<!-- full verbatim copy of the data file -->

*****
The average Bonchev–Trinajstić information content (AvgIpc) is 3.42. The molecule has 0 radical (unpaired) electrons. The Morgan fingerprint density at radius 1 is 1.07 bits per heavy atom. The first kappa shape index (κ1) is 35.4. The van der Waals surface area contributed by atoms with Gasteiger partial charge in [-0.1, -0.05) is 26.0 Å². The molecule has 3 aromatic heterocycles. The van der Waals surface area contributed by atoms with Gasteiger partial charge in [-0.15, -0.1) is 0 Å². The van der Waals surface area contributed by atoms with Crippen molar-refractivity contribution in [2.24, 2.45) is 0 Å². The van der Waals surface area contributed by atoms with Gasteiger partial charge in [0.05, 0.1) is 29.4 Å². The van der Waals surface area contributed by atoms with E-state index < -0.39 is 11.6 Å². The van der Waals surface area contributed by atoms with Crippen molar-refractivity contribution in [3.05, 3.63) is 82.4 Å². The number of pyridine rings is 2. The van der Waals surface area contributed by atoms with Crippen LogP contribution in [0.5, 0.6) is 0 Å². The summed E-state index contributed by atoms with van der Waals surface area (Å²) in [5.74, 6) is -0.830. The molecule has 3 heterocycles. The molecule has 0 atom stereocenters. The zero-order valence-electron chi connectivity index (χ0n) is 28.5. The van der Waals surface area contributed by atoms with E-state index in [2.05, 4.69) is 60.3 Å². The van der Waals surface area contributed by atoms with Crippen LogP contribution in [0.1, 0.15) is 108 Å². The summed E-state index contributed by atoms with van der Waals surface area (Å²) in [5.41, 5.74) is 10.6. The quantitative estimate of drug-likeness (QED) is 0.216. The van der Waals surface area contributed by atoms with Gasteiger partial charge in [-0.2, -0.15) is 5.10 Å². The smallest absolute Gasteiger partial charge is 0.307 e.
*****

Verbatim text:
The average Bonchev–Trinajstić information content (AvgIpc) is 3.42. The molecule has 0 radical (unpaired) electrons. The Morgan fingerprint density at radius 1 is 1.07 bits per heavy atom. The first kappa shape index (κ1) is 35.4. The van der Waals surface area contributed by atoms with Gasteiger partial charge in [-0.1, -0.05) is 26.0 Å². The molecule has 3 aromatic heterocycles. The van der Waals surface area contributed by atoms with Gasteiger partial charge in [-0.15, -0.1) is 0 Å². The van der Waals surface area contributed by atoms with Crippen molar-refractivity contribution in [2.24, 2.45) is 0 Å². The van der Waals surface area contributed by atoms with Gasteiger partial charge in [0.05, 0.1) is 29.4 Å². The van der Waals surface area contributed by atoms with E-state index < -0.39 is 11.6 Å². The van der Waals surface area contributed by atoms with Crippen molar-refractivity contribution in [3.05, 3.63) is 82.4 Å². The number of pyridine rings is 2. The van der Waals surface area contributed by atoms with Crippen LogP contribution in [0.5, 0.6) is 0 Å². The summed E-state index contributed by atoms with van der Waals surface area (Å²) in [5.74, 6) is -0.830. The molecule has 3 heterocycles. The molecule has 0 atom stereocenters. The zero-order valence-electron chi connectivity index (χ0n) is 28.5. The van der Waals surface area contributed by atoms with E-state index in [2.05, 4.69) is 60.3 Å². The van der Waals surface area contributed by atoms with Crippen LogP contribution in [0.1, 0.15) is 108 Å². The summed E-state index contributed by atoms with van der Waals surface area (Å²) in [5.41, 5.74) is 10.6. The quantitative estimate of drug-likeness (QED) is 0.216. The van der Waals surface area contributed by atoms with Gasteiger partial charge in [-0.2, -0.15) is 5.10 Å². The smallest absolute Gasteiger partial charge is 0.307 e.